Silver Winner for Philosophy, 2017 Foreword
INDIES Book of the Year Awards
In 1848, almost a year and a half before Edgar Allan Poe died at the age of forty, his book Eureka
was published. In it, he weaved together his scientific speculations about the universe with his own literary theory, theology, and philosophy of science. Although Poe himself considered it to be his magnum opus, Eureka
has mostly been overlooked or underappreciated, sometimes even to the point of being thought an elaborate hoax. Remarkably, however, in Eureka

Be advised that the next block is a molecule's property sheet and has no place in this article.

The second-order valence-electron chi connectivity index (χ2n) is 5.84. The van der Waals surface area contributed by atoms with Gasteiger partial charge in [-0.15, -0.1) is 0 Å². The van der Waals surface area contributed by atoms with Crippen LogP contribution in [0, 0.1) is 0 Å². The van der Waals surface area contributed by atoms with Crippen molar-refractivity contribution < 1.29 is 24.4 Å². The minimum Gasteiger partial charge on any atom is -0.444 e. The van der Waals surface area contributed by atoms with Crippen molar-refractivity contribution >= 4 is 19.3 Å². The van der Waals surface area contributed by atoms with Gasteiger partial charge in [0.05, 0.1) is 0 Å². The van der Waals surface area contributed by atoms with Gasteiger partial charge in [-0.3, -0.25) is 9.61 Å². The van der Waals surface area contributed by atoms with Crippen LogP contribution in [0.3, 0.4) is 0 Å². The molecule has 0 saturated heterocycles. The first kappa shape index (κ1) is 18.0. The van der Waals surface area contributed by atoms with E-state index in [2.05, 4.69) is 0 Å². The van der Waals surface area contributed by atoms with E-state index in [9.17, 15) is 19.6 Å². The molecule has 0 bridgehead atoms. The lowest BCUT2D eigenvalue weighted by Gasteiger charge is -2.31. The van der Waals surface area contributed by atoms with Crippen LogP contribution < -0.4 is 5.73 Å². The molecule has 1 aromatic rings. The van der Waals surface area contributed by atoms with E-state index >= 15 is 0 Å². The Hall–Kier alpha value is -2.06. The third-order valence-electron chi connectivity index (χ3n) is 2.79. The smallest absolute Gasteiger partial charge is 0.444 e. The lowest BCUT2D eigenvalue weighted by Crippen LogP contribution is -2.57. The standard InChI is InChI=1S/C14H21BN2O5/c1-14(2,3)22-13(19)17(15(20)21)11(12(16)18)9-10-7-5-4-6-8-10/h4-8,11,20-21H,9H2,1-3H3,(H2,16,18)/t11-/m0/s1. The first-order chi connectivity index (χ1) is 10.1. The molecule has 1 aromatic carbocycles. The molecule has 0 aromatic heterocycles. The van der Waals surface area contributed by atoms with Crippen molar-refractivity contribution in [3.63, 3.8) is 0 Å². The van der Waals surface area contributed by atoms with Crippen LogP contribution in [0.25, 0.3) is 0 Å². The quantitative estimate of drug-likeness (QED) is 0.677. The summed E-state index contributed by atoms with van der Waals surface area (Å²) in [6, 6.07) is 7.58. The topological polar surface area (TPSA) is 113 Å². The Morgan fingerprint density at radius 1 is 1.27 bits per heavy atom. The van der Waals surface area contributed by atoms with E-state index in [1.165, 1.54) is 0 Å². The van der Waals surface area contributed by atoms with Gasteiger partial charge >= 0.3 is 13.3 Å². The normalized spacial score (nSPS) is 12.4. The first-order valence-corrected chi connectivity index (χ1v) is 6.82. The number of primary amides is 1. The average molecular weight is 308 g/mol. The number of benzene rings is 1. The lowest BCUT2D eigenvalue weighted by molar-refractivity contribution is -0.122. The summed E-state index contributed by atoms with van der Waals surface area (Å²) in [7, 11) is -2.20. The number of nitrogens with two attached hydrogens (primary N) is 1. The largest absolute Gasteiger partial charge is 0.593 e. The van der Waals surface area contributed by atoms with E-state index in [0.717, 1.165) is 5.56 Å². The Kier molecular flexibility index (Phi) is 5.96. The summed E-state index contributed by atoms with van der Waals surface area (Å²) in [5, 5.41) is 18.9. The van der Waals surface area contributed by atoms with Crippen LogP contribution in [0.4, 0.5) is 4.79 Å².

Poe anticipated at least nine major theories and developments in twentieth-century science, including the Big Bang theory, multiverse theory, and the solution to Olbers' paradox. In this book--the first devoted specifically to Poe's science side--David N. Stamos, a philosopher of science, combines scientific background with analysis of Poe's life and work to highlight the creative and scientific achievements of this text. He examines Poe's literary theory, theology, and intellectual development, and then compares Poe's understanding of science with that of scientists and philosophers from his own time to the present. Next, Stamos pieces together and clarifies Poe's theory of scientific imagination, which he then attempts to update and defend by providing numerous case studies of eureka moments in modern science and by seeking insights from comparative biography and psychology, cognitive science, neuroscience, and evolution.